them were “clearly and certainly seen to be double.” Mr. Williams’s
instrument is a 6½-inch reflector by Calver, and powers of 320 and 430
were successfully employed on it; magnifiers under 300 were found of
little use.

_Summary of Observations._—From observations at Bristol I have drawn up
the following summary as to the configuration of Mars:—

1. That the “Hour-glass” or “Kaiser Sea,” and some other markings of
analogous character, present very bold, dark, and clearly defined
outlines, enabling them to be visible in very small telescopes. In
1873 I saw certain spots with a refractor of only 1-3/4-inch aperture.
Mr. Grover, in 1867, “made a set of pencil-drawings, with a 2-inch
telescope, which gave the general markings of the planet very well.”
In ‘Recreative Science’ it is mentioned that on June 7, 1860, a
semi-circular dark spot on the N.W. part of the disk of Mars was
distinctly seen with a 1½-inch telescope, power 120.

2. There is an intricate mass of surface-markings on the planet, which,
in its main features, is capable of being satisfactorily delineated,
and which in its general aspect is similar to the canals depicted by
Schiaparelli, though not nearly so pronounced, straight, and uniform as
he has shown in his charts.

3. The detail is visible in the form of irregular streaks,
condensations, and veins of shading, very faint and delicate in some
parts. The veins apparently connect many of the larger spots, and
here and there show condensations, which have sometimes been drawn as
isolated spots. A night of good definition, however, reveals the feeble
ligaments of shade connecting them.

4. That there exists on the immediate borders of many of the darker
patches and veins a remarkable brightness or shimmering, which reminds
one of the bright spots merging out of the dark belts on Jupiter.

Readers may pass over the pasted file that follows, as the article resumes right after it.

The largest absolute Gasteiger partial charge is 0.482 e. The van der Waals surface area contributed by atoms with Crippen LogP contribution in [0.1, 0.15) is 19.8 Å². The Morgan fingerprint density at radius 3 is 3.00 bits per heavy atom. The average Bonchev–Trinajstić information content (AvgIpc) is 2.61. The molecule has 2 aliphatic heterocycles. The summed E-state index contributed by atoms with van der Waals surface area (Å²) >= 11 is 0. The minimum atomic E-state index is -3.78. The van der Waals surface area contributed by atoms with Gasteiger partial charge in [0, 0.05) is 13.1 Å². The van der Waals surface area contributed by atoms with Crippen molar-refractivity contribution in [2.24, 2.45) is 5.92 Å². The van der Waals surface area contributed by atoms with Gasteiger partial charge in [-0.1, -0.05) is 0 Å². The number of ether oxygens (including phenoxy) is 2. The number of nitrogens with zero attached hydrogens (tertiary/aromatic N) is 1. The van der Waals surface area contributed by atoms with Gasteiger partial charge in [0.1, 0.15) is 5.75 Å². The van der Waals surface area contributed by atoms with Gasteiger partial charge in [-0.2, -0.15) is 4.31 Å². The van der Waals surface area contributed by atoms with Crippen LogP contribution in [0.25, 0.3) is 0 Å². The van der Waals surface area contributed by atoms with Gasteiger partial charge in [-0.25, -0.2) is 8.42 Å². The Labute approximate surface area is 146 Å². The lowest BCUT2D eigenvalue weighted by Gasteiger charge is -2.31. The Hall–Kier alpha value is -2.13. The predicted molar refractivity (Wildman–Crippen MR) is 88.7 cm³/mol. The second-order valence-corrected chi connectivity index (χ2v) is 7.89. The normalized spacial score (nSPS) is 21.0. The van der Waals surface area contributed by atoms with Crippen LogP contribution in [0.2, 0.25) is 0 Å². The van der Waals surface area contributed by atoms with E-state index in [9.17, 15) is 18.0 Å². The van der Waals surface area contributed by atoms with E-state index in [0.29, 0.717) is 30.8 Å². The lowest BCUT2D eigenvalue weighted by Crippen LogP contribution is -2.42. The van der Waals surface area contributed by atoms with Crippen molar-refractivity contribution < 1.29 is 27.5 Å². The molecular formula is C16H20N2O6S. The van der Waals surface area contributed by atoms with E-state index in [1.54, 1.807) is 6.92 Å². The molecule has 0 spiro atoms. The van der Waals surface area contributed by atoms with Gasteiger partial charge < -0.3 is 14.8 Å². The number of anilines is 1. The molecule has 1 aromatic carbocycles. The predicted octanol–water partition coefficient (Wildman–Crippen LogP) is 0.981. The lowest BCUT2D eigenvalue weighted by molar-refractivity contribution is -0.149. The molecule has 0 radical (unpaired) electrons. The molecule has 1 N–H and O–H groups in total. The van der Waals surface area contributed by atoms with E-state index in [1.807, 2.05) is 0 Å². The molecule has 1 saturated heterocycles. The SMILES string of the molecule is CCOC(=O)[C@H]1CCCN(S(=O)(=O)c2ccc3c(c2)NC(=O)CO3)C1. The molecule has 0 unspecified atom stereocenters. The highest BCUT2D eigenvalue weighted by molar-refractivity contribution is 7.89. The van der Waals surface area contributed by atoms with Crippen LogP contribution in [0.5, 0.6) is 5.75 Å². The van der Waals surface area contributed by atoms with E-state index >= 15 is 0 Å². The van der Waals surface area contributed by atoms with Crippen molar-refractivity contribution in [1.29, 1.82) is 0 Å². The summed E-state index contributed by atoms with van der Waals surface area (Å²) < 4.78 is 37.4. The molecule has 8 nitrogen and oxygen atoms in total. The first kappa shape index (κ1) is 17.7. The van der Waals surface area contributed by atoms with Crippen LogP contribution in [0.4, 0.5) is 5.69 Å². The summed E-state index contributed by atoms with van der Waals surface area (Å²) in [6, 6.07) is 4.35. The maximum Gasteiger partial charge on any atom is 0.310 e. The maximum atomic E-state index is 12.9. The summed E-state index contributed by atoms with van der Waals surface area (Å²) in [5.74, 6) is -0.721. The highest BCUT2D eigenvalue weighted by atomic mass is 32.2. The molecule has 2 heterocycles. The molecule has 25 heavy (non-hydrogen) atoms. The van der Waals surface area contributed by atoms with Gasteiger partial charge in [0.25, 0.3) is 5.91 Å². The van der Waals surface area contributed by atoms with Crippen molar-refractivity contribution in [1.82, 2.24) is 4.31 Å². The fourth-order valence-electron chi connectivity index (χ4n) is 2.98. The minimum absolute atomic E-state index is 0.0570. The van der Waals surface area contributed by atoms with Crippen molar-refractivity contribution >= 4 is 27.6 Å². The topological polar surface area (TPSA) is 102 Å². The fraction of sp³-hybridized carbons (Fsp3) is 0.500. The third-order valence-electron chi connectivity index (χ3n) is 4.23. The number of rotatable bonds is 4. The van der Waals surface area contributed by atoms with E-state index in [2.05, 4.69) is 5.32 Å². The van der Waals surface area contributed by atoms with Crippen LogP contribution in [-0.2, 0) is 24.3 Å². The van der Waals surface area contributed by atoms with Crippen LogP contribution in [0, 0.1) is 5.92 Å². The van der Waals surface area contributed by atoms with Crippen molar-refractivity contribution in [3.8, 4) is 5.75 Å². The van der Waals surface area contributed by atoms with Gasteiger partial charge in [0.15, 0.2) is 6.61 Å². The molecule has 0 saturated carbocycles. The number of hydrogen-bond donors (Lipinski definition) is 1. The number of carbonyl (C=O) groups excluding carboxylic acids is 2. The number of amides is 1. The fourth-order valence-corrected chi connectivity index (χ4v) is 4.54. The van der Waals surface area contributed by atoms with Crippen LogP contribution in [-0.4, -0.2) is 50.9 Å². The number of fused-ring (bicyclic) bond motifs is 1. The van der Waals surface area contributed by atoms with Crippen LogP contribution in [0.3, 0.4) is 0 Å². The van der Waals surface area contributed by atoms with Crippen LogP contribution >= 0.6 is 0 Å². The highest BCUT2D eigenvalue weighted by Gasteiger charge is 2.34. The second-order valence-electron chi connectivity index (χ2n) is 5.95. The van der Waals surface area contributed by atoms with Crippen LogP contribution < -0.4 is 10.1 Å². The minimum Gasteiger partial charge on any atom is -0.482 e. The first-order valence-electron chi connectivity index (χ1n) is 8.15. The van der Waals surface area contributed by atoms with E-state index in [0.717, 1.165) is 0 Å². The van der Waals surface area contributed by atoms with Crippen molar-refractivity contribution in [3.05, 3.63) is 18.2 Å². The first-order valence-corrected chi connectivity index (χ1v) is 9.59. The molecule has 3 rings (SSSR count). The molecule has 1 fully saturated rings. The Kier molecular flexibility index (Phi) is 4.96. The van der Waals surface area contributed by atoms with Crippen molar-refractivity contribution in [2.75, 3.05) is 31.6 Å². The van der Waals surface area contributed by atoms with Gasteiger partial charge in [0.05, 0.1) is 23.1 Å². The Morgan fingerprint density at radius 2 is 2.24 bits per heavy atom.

Just contiguous to the “Kaiser Sea,” and on its eastern limits, this
brightness was so striking in March 1886 as to compare with that
exhibited by the N. polar cap. In drawings by many observers these
regions of special luminosity have no place, but there is little doubt
they occupy a leading position in the physical configuration of Mars.

5. That there is no trace of a dense atmosphere on Mars, as some of
the text-books infer. The pronounced aspect of the chief markings,
their durableness and continuity of form, the ease with which they
may be traced up to the limb, the absence of phenomena indicating
dense cloud-bearing air-strata, and other observed facts verify the
conclusion that the planet’s surface is comparatively free of vapours,
and in a totally different condition to that of Jupiter and Saturn.

_Rotation of Mars._—The diurnal period of this planet is known with
far greater certainty and precision than that of any other planet, the
Earth excepted. It will be useful to quote the values derived since
Cassini’s time:—

h m s
1666. J. D. Cassini 24 40
1704. J. P. Maraldi 24 39
1781. W. Herschel 24 39 21·7[31]
1784. W. Herschel 24 37 27
1838. J.H. Mädler 24 37 23·8
1845. O. M. Mitchell 24 37 20·6
1859. A. Secchi 24 37 35
1864. F. Kaiser 24 37 22·62
1866. R. Wolf 24 37 22·9
1869. R. A. Proctor 24 37 22·735
1873. F. Kaiser 24 37 22·591
1873. J. F. J. Schmidt 24 37 22·57
1883. A. Marth 24 37 22·626
1884. W. F. Denning 24 37 22·34[32]
1885. H. G. v. de S. Bakhuyzen 24 37 22·66

The last of these, by Prof. Bakhuyzen of Leyden, is probably the best.
It was based on a large number of observations extending over 220